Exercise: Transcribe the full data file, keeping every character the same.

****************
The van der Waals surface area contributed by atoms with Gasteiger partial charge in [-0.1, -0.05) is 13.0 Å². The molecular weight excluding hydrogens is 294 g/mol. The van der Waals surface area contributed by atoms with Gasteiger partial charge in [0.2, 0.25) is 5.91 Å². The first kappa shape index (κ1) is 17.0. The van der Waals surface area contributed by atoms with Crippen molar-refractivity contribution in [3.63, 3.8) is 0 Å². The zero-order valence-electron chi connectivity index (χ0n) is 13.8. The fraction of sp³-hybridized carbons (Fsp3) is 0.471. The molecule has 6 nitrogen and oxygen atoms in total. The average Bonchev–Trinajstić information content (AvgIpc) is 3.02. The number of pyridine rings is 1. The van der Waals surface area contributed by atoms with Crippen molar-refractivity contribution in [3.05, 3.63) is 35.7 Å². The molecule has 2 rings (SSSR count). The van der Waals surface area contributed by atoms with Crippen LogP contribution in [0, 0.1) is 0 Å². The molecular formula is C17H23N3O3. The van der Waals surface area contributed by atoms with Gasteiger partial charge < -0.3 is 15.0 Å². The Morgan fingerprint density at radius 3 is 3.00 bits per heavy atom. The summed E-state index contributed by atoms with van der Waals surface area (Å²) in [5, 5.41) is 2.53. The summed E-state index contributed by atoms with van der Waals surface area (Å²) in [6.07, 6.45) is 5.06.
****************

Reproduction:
The van der Waals surface area contributed by atoms with Gasteiger partial charge in [-0.1, -0.05) is 13.0 Å². The molecular weight excluding hydrogens is 294 g/mol. The van der Waals surface area contributed by atoms with Gasteiger partial charge in [0.2, 0.25) is 5.91 Å². The first kappa shape index (κ1) is 17.0. The van der Waals surface area contributed by atoms with Crippen molar-refractivity contribution in [3.63, 3.8) is 0 Å². The zero-order valence-electron chi connectivity index (χ0n) is 13.8. The fraction of sp³-hybridized carbons (Fsp3) is 0.471. The molecule has 6 nitrogen and oxygen atoms in total. The average Bonchev–Trinajstić information content (AvgIpc) is 3.02. The number of pyridine rings is 1. The van der Waals surface area contributed by atoms with Crippen molar-refractivity contribution in [3.05, 3.63) is 35.7 Å². The molecule has 2 rings (SSSR count). The van der Waals surface area contributed by atoms with Crippen LogP contribution in [0, 0.1) is 0 Å². The molecular formula is C17H23N3O3. The van der Waals surface area contributed by atoms with Gasteiger partial charge < -0.3 is 15.0 Å². The Morgan fingerprint density at radius 3 is 3.00 bits per heavy atom. The summed E-state index contributed by atoms with van der Waals surface area (Å²) in [5, 5.41) is 2.53. The summed E-state index contributed by atoms with van der Waals surface area (Å²) in [6.07, 6.45) is 5.06.